There is one group that is not protected from hate-speech: the rich. For the rich it is permissible, and in some circles de rigueur, to speak disparagingly or hatefully. This, I imagine, is because it is widely supposed that if you hate the rich you must love the poor, and love of the poor, at least in theory, is the highest virtue. Unfortunately hatred is a much stronger political emotion, and vastly more effective in practice, than love was, is or ever will be.
That the rich are not protected from hate-speech proves that the one thing that speech codes are not designed to reduce or prohibit is hatred: for it is a distinctly moot point whether race hatred, or hatred of the rich, has been responsible for the more mass murders in the past century or so. The crimes of egalitarianism have been enormous; and so denigration of the rich is as disreputable, permissible or impermissible, as the denigration of many other groups I could name.
But who are the rich, apart from those shallow and grasping people with more money than I? If one takes the 1 per cent figure that has recently become so popular, in the United States this amounts to 3 million people. In order to hate 3 million people you have somewhat to disregard their individual characteristics, unless you believe that being rich turns people identical to one another. Even among the very rich indeed, that is to say the 0.001 per cent, with a few of whom I have had a slight acquaintance, I have noticed marked differences of character. Recently, for example, I met a billionaire whom I detested not because of his wealth, but because of his patently insincere bonhomie and ingratiating manner, which translated into a repeated, and to me repulsive, pawing of his interlocutor, whoever it was. Moreover, his ideas about general topics were generally the opposite of mine; and he was not only decadent himself (though rumored to be shrewdly ruthless in business), but—what for me was far worse—was an ideologist of decadence.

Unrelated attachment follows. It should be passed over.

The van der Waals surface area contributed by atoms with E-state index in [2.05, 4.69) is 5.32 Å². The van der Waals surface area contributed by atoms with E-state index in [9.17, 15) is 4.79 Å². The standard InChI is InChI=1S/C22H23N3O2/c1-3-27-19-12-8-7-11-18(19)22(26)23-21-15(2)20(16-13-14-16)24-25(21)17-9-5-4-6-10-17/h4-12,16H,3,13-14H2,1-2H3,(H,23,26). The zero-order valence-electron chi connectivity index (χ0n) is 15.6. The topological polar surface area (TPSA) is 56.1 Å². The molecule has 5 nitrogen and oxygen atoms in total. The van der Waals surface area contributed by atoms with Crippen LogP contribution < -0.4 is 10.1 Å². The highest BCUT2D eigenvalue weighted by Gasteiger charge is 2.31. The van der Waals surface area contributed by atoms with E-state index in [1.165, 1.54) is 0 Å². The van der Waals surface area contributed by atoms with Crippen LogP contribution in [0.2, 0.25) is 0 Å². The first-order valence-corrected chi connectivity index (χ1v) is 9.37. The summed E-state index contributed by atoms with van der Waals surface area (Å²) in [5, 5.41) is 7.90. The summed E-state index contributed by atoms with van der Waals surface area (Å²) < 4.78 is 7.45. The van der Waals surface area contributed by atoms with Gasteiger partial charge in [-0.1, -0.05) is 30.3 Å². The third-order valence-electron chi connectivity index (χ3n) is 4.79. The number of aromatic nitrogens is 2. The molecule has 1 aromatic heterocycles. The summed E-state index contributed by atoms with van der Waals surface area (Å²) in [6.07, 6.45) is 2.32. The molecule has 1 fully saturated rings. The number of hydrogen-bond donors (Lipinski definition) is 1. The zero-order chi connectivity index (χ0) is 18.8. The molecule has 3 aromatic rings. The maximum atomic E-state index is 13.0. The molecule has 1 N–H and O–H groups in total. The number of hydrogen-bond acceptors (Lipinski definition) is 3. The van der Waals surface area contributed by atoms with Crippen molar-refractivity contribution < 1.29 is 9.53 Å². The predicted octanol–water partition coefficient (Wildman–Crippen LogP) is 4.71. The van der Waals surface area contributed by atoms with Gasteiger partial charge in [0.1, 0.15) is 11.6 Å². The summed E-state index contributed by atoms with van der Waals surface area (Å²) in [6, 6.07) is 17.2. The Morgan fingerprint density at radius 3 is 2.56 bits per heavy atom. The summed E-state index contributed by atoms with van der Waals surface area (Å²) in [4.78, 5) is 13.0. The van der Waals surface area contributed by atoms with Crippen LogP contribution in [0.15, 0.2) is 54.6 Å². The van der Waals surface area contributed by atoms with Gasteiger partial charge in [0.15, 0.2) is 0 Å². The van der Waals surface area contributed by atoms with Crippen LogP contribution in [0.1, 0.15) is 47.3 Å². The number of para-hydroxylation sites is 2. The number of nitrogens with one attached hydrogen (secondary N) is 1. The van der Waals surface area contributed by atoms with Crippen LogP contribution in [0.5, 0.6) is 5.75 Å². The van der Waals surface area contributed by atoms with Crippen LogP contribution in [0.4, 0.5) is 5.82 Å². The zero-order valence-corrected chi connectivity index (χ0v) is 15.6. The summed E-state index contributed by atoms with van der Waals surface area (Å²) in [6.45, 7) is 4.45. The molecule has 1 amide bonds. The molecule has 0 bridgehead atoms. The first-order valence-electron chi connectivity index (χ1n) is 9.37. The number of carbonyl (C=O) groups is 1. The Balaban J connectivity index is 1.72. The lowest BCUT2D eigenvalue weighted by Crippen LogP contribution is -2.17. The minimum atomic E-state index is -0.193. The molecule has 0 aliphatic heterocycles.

However, I have met equally rich and successful businessmen who have pleased me as much as this man displeased me.
Nevertheless, to dislike the rich ex officio is, as I have mentioned, perfectly respectable. The best-known remark of the current President of France, François Hollande, was that he did not like the rich. Would he have said that he did not like Jews, Arabs, the poor, postmen, drivers, pedestrians, bicyclists, or any other group the defining characteristic of whose membership is not itself criminal? He wouldn’t even have dared, politically, to say that he didn’t like tramps, drug addicts or alcoholics.
Perhaps he believes, with Balzac, that behind every fortune lies a great crime; or alternatively that one man’s wealth is another man’s poverty. The zero-sum game model of an economy is, after all, a very common one of which it is not altogether easy, psychologically-speaking, to rid oneself. Who has never thought of fair shares, as if living in a modern economy were like attending a children’s party in which a cake was about to be cut for all the invited children?